Wednesday, May 11, 2011 | 2:01 a.m.
- Battle continues in state Legislature over teacher tenure (3-20-2011)
- Are teachers getting tenure too soon? (1-23-2011)
- Calls to end teacher tenure are bipartisan (9-23-2010)
When the time comes to lay off teachers and administrators, the Clark County School District wants to be able to consider more than just seniority — including employees’ criminal records, something not allowed by state law.
The Senate Education Committee is holding hearings on two bills this week — Assembly Bill 225 and Assembly Bill 229 — that would change the employee system teachers and administrators function under, commonly called tenure.
Those bills, sponsored by Democratic leadership, are likely to get caught in the tug-of-war over the budget and efforts by Democrats to reduce through tax increases the cuts proposed by Gov. Brian Sandoval.
Even with tax increases, Democrats say there are going to be cuts in state services, such as K-12 and higher education. In preparation, the Clark County School District offered an amendment Monday to the education reform package that would allow districts to consider more than just seniority when determining who gets laid off. The districts would consider:
• An employee’s attendance;
• Performance evaluations;
• Disciplinary history;
• And whether they have a criminal record.
Those factors would be considered along with seniority, district lobbyist Joyce Haldeman said. State law allows teachers to be dismissed for “cardinal sins,” including felonies, but it can be difficult to get rid of those with lesser offenses.
Some senators were startled to learn that the district could not get rid of someone with a criminal record.
“We don’t hire people with criminal records,” Haldeman told the committee.
“But you don’t have the ability to dismiss them?” Sen. Barbara Cegavske, R-Las Vegas, said. “Oh, my.”
The bills would upend a long-held system that critics say has made it difficult to get rid of poor teachers. Under the bills:
• Teachers and administrators would be evaluated on a four-point system of highly effective, effective, minimally effective and ineffective. Currently, teachers are only evaluated as satisfactory or unsatisfactory.
• Teachers and administrators would have three-year probationary periods when hired, during which it would be easier to dismiss them or not renew their contracts. Currently, most teachers get tenure after one year.
• Teachers and administrators with two consecutive years of unsatisfactory evaluations would be placed back on probationary status.
The bills passed the Assembly, but with criticism from Democratic and Republican lawmakers. Some Democrats said they unfairly targeted teachers. Republicans said the changes don’t go far enough.
The bills, sponsored by Assembly Speaker John Oceguera, D-Las Vegas, and Assemblywoman Debbie Smith, D-Sparks, represent Democratic leadership’s proposals to reform the state education system.
Such changes have become a bargaining point between Democrats and Republicans.
The law allows tenure, formally called “post-probationary status,” to be granted within two years, but the second year is frequently dismissed. A review of records by the Las Vegas Sun found that, over the past five years, 95 percent of new teachers in Clark County were granted tenure after their first year.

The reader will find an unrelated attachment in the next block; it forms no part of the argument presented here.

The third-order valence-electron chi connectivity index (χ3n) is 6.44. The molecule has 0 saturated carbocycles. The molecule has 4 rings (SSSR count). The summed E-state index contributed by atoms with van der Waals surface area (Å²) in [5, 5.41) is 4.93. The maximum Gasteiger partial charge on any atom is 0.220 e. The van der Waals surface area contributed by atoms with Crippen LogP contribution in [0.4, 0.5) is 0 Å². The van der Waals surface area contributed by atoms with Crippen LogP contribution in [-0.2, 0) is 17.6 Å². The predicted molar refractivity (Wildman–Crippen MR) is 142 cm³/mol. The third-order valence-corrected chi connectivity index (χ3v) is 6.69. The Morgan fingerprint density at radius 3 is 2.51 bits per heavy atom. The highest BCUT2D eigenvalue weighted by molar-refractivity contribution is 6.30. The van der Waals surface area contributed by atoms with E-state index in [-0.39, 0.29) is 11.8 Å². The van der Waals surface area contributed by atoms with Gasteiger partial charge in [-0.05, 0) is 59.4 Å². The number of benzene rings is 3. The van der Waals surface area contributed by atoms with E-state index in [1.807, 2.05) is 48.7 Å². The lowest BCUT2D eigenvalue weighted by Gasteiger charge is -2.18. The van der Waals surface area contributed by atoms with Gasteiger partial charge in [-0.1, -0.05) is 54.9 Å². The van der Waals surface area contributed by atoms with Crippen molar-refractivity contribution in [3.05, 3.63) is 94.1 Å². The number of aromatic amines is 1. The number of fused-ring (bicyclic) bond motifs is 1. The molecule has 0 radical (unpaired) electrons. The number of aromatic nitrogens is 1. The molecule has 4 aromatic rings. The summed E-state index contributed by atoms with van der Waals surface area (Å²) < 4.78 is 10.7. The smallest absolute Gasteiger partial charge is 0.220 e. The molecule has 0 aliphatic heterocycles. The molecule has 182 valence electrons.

Sandoval has called for the elimination of tenure. Senior adviser Dale Erquiaga said the changes proposed by the bills represent “a good first step,” although the administration has additional amendments it would support, including:
• Elimination of a law allowing teachers and districts to ignore certain provisions of state law if they conflict with their collectively bargained contract.
• Requiring 50 percent of a teacher’s evaluation be determined by test scores.
Right now, Smith said Assembly Bill 222 would create a committee to develop a teacher evaluation process. “We do not have an epidemic of bad teachers. What we have is a system that needs to be reworked,” she said.
Assembly Bill 555, which contained the governor’s more sweeping education reforms, received one hearing but has not come up again.
Smith and Oceguera have been targeted by the Nevada State Education Association, which represents teachers and support staff, for their proposed reforms. On Monday, teachers union lobbyist Craig Stevens said the union opposed changes for new or probationary teachers because it would make them essentially “at-will employees.”
“You could have a bad day on Thursday and get fired on Friday,” he said.
During the boom, Smith said, Clark County hired 25,000 teachers, recruiting anyone willing to journey here from across the country and around the world. The slowdown in growth offers an opportunity for reform. Smith said she has worked on these reforms with administrators, teachers and business groups for more than a year. But she acknowledged that some Democrats want reforms tied to an increase in education funding.
“There will be people here who would have a hard time supporting major changes when others are not at the table,” she said. “We are at the table. We are serious about cutting budgets. We’re serious about reforms.”
So far, Republican lawmakers have been either unwilling to negotiate on taxes in exchange for reforms or have said that Democrats’ reforms of education, collective bargaining and employee benefits don’t go far enough.
The Senate Education Committee will consider the bills again today.